Connecticut Divorce Laws 0

Divorce Law Basics in the State of Connecticut

Also See: Connecticut Marriage Laws

Statute: Connecticut State Divorce Code (Title 46b, Chapter 815j): cga.ct.gov

No-Fault Grounds:

  • Irretrievable breakdown
  • The parties have lived apart because of incompatibility for at least eighteen months prior to filing

At-Fault Grounds:

  • Adultery
  • Fraud
  • Wilful desertion and neglect of duty for one year prior to filing
  • Absence of seven years prior to filing and absent spouse has not made contact
  • Habitual intemperance
  • Intolerable cruelty
  • Life imprisonment
  • Commission of any infamous crime involving a violation of conjugal duty and punishable by imprisonment for more than one year
  • Legal confinement in a mental hospital or institution for at least five of the previous six years prior to filing

Residency:

  1. Either party has been a resident for at least twelve months prior to filing; or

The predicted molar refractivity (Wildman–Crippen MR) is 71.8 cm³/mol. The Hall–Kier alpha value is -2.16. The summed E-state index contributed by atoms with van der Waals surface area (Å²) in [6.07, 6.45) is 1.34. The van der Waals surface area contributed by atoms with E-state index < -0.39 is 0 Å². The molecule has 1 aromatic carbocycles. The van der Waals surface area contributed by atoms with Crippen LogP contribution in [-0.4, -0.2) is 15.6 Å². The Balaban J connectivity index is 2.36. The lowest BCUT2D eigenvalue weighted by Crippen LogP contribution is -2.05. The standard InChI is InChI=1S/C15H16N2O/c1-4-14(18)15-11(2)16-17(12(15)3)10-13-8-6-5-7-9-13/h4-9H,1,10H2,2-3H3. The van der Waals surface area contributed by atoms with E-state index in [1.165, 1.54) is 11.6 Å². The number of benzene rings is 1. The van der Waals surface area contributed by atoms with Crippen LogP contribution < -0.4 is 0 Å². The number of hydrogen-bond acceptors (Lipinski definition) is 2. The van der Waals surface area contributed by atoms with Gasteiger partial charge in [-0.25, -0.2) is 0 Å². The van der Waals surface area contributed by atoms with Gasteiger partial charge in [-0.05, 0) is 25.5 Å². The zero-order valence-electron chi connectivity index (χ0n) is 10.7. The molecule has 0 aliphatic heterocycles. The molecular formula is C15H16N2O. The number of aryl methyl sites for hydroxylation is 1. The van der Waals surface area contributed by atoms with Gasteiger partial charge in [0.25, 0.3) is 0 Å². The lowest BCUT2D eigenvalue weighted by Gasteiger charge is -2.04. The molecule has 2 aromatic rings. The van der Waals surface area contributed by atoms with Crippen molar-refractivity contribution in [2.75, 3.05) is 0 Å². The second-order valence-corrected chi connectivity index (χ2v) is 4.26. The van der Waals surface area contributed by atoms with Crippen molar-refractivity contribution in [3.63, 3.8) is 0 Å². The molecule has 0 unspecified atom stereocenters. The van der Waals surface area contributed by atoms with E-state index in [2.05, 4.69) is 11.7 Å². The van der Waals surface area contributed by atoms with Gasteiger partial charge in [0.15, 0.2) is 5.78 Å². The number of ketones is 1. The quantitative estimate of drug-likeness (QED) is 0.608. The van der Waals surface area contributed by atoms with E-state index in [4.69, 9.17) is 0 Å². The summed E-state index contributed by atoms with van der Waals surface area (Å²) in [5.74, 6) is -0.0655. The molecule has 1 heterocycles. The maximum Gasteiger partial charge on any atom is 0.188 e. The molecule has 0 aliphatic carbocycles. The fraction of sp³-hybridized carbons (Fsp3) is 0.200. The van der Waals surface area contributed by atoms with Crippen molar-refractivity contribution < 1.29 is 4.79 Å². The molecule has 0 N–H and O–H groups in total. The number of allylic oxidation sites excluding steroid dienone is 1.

2. Either party was a resident at the time of marriage and has returned with the intent to stay; or
  3. The cause of divorce arose after either party moved to the state

Legal Separation Recognized? Yes

Counseling Requirements: The court may order parents to complete an educational program when a minor child is involved.

Property Distribution : Connecticut relies on “equitable distribution” so the court will distribute the marital property “in an equitable manner” if the parties can’t agree on their own. The court may also order property to be sold to a third party to carry out the equitable distribution.

Alimony : Alimony may be awarded to either party and is at the discretion of the judge and fault may be considered in the award.

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